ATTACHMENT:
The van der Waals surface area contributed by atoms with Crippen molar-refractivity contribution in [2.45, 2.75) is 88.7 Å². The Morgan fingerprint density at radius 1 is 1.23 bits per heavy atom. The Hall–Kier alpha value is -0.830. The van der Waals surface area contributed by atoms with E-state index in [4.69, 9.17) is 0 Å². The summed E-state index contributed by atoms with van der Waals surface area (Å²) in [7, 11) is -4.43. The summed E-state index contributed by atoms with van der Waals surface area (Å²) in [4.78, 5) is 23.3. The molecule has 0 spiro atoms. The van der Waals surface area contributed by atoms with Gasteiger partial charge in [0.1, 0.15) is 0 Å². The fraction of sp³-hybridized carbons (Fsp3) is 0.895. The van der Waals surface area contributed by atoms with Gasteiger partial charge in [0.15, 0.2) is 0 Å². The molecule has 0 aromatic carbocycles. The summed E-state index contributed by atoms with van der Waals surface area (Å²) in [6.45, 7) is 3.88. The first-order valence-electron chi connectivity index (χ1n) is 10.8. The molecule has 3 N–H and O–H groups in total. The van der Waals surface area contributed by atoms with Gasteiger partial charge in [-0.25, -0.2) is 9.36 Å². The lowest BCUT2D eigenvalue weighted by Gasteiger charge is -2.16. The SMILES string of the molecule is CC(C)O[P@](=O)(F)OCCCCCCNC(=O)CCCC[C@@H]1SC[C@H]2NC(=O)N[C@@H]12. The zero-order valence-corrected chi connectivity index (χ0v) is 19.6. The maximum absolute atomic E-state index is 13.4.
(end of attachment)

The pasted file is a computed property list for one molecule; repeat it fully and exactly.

The van der Waals surface area contributed by atoms with Crippen molar-refractivity contribution in [2.45, 2.75) is 88.7 Å². The Morgan fingerprint density at radius 1 is 1.23 bits per heavy atom. The Hall–Kier alpha value is -0.830. The van der Waals surface area contributed by atoms with E-state index in [4.69, 9.17) is 0 Å². The summed E-state index contributed by atoms with van der Waals surface area (Å²) in [7, 11) is -4.43. The summed E-state index contributed by atoms with van der Waals surface area (Å²) in [4.78, 5) is 23.3. The molecule has 0 spiro atoms. The van der Waals surface area contributed by atoms with Gasteiger partial charge in [0.1, 0.15) is 0 Å². The fraction of sp³-hybridized carbons (Fsp3) is 0.895. The van der Waals surface area contributed by atoms with Gasteiger partial charge in [0.15, 0.2) is 0 Å². The molecule has 0 aromatic carbocycles. The summed E-state index contributed by atoms with van der Waals surface area (Å²) in [6.45, 7) is 3.88. The first-order valence-electron chi connectivity index (χ1n) is 10.8. The molecule has 3 N–H and O–H groups in total. The van der Waals surface area contributed by atoms with Gasteiger partial charge in [-0.25, -0.2) is 9.36 Å². The lowest BCUT2D eigenvalue weighted by Gasteiger charge is -2.16. The SMILES string of the molecule is CC(C)O[P@](=O)(F)OCCCCCCNC(=O)CCCC[C@@H]1SC[C@H]2NC(=O)N[C@@H]12. The zero-order valence-corrected chi connectivity index (χ0v) is 19.6. The maximum absolute atomic E-state index is 13.4.